The only subsequent update I am able to find on DSS's website is dated 5 September 2013 to say that the case was then in Discovery stage. In layman terms, Discovery is essentially preparation before a trial. You can brush up on the term here.

Coupons.com is a dotcom era private company and there has been talk of it going public for a while now, at least since late 2011 as stated in this article by Frank Rollins published 16 July 2012. Reading this article, it would appear now that Coupons' IPO has been delayed, in large part, due to the ongoing lawsuit with DSS. Of particular note are the following paragraphs:

Coupons.com has not publicly released any comment regarding the lawsuit. After originally planning on taking the suit to court on October 9th of this year, Document Securities Systems announced today that it will be moving up the hearing to August 16th. Speculation as to how Coupons.com will respond is beginning to heat up as rumors of their expected IPO later this year roughly coincide with the lawsuit. It may be in both Coupons.com and Goldman Sachs' best interest to settle quickly (and perhaps outside of the court of law) in order to avoid controversy amidst their IPO. If an agreement cannot be reached, it is possible Coupons.com will postpone plans for an IPO until the negative publicity passes.

The lawsuit and potential upcoming IPO could cause drastic changes to the stock prices of both Document Securities Systems and Coupons.com. With a market cap of $80.66 million as of the market close on Friday, Document Securities Systems may experience an influx of trading activity. Coupons.com, on the other hand, could face some hardships with the lawsuit ahead. If the IPO is timed right and publicity is managed well, both companies could emerge from negotiations in good shape.

Coupons.com only recently filed for a $100M IPO on 31 January 2014. And according to an article on inc.com:

Coupons.com plans to sell 157 million shares, but by late afternoon Friday it had not listed an opening share price. An internal company valuation performed in November, 2013 determined that common stock at the time would be worth about $10 a share. Using that valuation, the company value would be about $1.5 billion currently.

I have a feeling this is not the main beef of the IPO and the big one is yet to be announced. As stated, Goldman Sachs & Co., Allen & Company LLC, BofA Merrill Lynch and RBC Capital Markets are listed as the underwriters on the filing. $100M appears a rather small amount for these guys to get involved in.

Contrast this with Facebook and Twitter who raised 16B and £1.82B in their IPOs respectively. Of course, Coupons is much smaller, but I'd still expect them to raise more.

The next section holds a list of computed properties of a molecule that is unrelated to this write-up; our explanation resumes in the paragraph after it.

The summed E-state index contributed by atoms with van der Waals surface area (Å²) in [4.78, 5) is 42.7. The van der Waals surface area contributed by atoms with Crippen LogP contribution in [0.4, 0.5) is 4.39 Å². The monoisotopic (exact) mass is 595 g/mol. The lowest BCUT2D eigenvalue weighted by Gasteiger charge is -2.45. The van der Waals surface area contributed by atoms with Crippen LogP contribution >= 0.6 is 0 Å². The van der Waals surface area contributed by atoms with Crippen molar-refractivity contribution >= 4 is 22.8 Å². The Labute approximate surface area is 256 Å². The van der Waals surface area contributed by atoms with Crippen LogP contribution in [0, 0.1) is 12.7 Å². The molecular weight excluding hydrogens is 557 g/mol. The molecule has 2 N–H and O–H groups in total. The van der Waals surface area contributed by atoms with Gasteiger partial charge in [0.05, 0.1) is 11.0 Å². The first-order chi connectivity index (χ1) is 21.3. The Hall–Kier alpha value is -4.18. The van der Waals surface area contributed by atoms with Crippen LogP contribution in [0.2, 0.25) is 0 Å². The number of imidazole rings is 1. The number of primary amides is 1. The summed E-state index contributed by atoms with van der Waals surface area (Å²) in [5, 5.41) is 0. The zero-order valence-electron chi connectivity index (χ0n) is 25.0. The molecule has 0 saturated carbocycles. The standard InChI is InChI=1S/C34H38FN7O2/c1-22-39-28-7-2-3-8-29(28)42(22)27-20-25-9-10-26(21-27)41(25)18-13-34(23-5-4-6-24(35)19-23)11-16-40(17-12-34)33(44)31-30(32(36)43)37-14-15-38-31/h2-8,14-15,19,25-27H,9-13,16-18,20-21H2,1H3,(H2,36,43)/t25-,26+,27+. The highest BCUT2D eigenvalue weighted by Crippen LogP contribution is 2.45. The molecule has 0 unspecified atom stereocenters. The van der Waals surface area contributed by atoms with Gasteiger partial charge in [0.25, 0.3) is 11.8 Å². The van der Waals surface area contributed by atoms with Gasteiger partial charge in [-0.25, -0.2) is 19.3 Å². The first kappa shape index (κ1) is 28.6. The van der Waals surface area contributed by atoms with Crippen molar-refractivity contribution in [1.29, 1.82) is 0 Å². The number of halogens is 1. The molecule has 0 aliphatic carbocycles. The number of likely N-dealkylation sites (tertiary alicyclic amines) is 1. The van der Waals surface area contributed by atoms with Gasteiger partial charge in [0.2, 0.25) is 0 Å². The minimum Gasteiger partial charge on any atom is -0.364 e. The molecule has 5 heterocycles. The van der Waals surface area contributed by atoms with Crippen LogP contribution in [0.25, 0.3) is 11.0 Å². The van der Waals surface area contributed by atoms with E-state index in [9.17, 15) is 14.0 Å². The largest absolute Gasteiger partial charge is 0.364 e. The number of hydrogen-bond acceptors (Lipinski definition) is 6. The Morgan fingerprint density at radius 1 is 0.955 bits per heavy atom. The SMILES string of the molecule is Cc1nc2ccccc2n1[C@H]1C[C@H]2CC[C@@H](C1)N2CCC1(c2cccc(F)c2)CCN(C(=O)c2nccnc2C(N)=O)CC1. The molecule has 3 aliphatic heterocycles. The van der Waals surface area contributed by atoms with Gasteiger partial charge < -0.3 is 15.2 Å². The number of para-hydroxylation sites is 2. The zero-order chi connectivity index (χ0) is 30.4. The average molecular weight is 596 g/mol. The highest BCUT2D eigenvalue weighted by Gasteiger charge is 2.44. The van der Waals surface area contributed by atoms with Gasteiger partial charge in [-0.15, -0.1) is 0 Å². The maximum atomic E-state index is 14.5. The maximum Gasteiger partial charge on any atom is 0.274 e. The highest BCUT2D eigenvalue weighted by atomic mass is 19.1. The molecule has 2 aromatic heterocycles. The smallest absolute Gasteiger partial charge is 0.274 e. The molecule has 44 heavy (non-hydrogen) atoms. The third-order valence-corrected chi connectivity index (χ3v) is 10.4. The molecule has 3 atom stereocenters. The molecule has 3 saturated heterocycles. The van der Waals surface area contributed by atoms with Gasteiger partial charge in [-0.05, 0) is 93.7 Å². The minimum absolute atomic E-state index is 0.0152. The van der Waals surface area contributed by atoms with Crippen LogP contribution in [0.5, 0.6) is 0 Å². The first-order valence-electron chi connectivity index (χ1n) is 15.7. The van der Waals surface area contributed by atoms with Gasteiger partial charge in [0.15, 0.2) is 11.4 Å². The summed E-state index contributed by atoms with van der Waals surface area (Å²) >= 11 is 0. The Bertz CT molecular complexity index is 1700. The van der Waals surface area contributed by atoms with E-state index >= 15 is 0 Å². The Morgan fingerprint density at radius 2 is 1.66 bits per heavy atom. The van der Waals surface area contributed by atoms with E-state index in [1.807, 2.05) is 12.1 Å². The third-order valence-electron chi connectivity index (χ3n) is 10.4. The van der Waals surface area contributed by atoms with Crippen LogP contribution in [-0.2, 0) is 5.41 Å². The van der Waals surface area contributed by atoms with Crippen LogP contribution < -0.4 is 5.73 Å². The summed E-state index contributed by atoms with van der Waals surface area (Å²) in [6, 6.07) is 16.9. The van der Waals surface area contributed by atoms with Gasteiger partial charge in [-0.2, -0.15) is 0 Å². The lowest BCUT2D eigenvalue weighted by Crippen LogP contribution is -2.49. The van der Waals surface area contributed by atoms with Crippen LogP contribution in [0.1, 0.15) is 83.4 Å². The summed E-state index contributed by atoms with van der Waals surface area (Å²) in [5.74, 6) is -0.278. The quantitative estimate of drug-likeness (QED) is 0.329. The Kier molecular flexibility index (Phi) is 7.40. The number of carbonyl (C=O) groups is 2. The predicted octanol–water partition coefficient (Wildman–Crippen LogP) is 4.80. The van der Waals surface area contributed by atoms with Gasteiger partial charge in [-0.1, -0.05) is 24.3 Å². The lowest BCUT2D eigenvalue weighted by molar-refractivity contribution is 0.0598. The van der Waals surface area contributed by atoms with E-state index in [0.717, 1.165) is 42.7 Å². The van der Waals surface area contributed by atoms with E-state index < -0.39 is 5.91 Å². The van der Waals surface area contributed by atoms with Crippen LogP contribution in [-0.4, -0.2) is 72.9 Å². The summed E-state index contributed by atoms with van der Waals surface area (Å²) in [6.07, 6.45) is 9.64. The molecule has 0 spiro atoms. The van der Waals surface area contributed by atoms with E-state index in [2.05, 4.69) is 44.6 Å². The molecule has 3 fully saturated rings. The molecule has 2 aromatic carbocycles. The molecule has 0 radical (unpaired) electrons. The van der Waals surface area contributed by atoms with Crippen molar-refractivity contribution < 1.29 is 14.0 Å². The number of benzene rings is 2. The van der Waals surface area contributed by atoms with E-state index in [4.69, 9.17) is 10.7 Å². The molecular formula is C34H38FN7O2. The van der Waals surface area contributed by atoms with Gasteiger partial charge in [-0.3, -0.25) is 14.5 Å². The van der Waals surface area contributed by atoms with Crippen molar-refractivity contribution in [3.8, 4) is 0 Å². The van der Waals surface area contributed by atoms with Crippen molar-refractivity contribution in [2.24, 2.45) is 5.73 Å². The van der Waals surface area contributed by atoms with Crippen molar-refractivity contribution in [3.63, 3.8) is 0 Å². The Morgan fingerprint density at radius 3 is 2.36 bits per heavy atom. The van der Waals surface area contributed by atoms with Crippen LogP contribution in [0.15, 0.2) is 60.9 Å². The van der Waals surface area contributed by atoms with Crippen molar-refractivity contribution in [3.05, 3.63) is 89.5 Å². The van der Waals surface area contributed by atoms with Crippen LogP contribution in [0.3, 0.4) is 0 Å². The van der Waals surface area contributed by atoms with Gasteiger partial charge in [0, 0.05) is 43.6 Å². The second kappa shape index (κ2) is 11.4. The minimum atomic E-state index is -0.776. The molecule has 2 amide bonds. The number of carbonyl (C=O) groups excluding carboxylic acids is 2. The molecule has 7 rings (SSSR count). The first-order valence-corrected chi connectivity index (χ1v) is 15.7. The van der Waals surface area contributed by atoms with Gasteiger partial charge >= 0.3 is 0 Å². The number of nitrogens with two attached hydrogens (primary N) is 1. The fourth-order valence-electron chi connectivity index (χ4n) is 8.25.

It is also interesting to note there is no specific mention of the DSS lawsuit in Coupons.com's S1 filing with the SEC, although there is a general paragraph under Litigation on page 4.

Conclusion

The DSS vs. Coupons.com case has dragged on for long enough and it may be in the benefit of both parties to move on from it. Does Coupons.com really need a $200+ Million suit hanging over its head before its long awaited IPO? Settling eliminates a future risk for prospective investors and something they need not stain their IPO with. The price achieved could be negatively affected if the lawsuit lingers. DSS could use the cash injection to focus on their core business and other efforts.

DSS's market cap, at the time of writing is a mere $72m at a price of $1.47 per share. As stated above, the damages sought represent multiples of the current market cap. Even a much smaller settlement would give DSS's share price a nice uplift. It would appear, on the surface, to be a win-win situation. Of course, we are only speculating here and ultimately, we don't know how this particular litigation will play out. Until then, we await the next official update.

Disclaimer: Material presented here is for informational purposes only. Nothing in this article should be taken as a solicitation to purchase or sell securities. Before buying or selling any stock, you should do your own research and reach your own conclusion. Further, these are our 'opinions' and we may be wrong. We may have positions in securities mentioned in this article. You should take this into consideration before acting on any advice given in this article. If this makes you uncomfortable, then do not listen to our thoughts and opinions. The contents of this article do not take into consideration your individual investment objectives so consult with your own financial adviser before making an investment decision. Investing includes certain risks including loss of principal.

Source: Document Security Systems: A Forgotten Catalyst That Could Send Shares Higher